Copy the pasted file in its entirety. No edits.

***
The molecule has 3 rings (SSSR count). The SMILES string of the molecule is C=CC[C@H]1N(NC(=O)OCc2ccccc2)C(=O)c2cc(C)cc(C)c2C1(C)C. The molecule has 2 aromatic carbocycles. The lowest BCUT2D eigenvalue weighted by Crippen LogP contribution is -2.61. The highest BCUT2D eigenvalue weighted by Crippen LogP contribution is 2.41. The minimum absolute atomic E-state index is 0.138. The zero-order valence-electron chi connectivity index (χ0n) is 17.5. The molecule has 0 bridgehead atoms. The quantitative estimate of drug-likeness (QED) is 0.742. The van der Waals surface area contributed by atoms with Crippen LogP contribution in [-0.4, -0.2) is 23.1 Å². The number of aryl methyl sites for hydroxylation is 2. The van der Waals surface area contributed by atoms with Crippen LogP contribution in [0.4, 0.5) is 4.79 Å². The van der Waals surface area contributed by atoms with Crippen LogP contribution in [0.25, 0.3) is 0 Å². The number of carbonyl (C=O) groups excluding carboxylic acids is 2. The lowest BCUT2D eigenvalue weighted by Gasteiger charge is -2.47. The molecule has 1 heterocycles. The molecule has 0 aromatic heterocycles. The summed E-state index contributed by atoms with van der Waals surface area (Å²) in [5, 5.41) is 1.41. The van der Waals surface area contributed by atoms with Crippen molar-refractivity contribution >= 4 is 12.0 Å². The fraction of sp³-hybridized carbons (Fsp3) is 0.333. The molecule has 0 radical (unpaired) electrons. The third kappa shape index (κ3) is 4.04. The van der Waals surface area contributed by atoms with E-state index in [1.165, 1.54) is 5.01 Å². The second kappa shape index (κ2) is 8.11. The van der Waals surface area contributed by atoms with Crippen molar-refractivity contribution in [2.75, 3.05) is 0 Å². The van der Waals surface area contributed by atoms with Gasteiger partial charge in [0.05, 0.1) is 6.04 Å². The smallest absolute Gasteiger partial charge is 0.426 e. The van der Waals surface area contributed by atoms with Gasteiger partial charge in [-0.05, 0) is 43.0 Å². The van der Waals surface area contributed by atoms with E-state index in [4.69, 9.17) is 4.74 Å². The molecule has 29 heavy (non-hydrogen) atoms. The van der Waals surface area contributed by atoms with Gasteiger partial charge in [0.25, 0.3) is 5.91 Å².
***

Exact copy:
The molecule has 3 rings (SSSR count). The SMILES string of the molecule is C=CC[C@H]1N(NC(=O)OCc2ccccc2)C(=O)c2cc(C)cc(C)c2C1(C)C. The molecule has 2 aromatic carbocycles. The lowest BCUT2D eigenvalue weighted by Crippen LogP contribution is -2.61. The highest BCUT2D eigenvalue weighted by Crippen LogP contribution is 2.41. The minimum absolute atomic E-state index is 0.138. The zero-order valence-electron chi connectivity index (χ0n) is 17.5. The molecule has 0 bridgehead atoms. The quantitative estimate of drug-likeness (QED) is 0.742. The van der Waals surface area contributed by atoms with Crippen LogP contribution in [-0.4, -0.2) is 23.1 Å². The number of aryl methyl sites for hydroxylation is 2. The van der Waals surface area contributed by atoms with Crippen LogP contribution in [0.4, 0.5) is 4.79 Å². The van der Waals surface area contributed by atoms with Crippen LogP contribution in [0.25, 0.3) is 0 Å². The number of carbonyl (C=O) groups excluding carboxylic acids is 2. The lowest BCUT2D eigenvalue weighted by Gasteiger charge is -2.47. The molecule has 1 heterocycles. The molecule has 0 aromatic heterocycles. The summed E-state index contributed by atoms with van der Waals surface area (Å²) in [5, 5.41) is 1.41. The van der Waals surface area contributed by atoms with Crippen molar-refractivity contribution >= 4 is 12.0 Å². The fraction of sp³-hybridized carbons (Fsp3) is 0.333. The molecule has 0 radical (unpaired) electrons. The third kappa shape index (κ3) is 4.04. The van der Waals surface area contributed by atoms with E-state index in [1.165, 1.54) is 5.01 Å². The second kappa shape index (κ2) is 8.11. The van der Waals surface area contributed by atoms with Crippen molar-refractivity contribution in [2.75, 3.05) is 0 Å². The van der Waals surface area contributed by atoms with Gasteiger partial charge in [0.05, 0.1) is 6.04 Å². The smallest absolute Gasteiger partial charge is 0.426 e. The van der Waals surface area contributed by atoms with Gasteiger partial charge in [-0.05, 0) is 43.0 Å². The van der Waals surface area contributed by atoms with E-state index in [4.69, 9.17) is 4.74 Å². The molecule has 29 heavy (non-hydrogen) atoms. The van der Waals surface area contributed by atoms with Gasteiger partial charge in [0.25, 0.3) is 5.91 Å².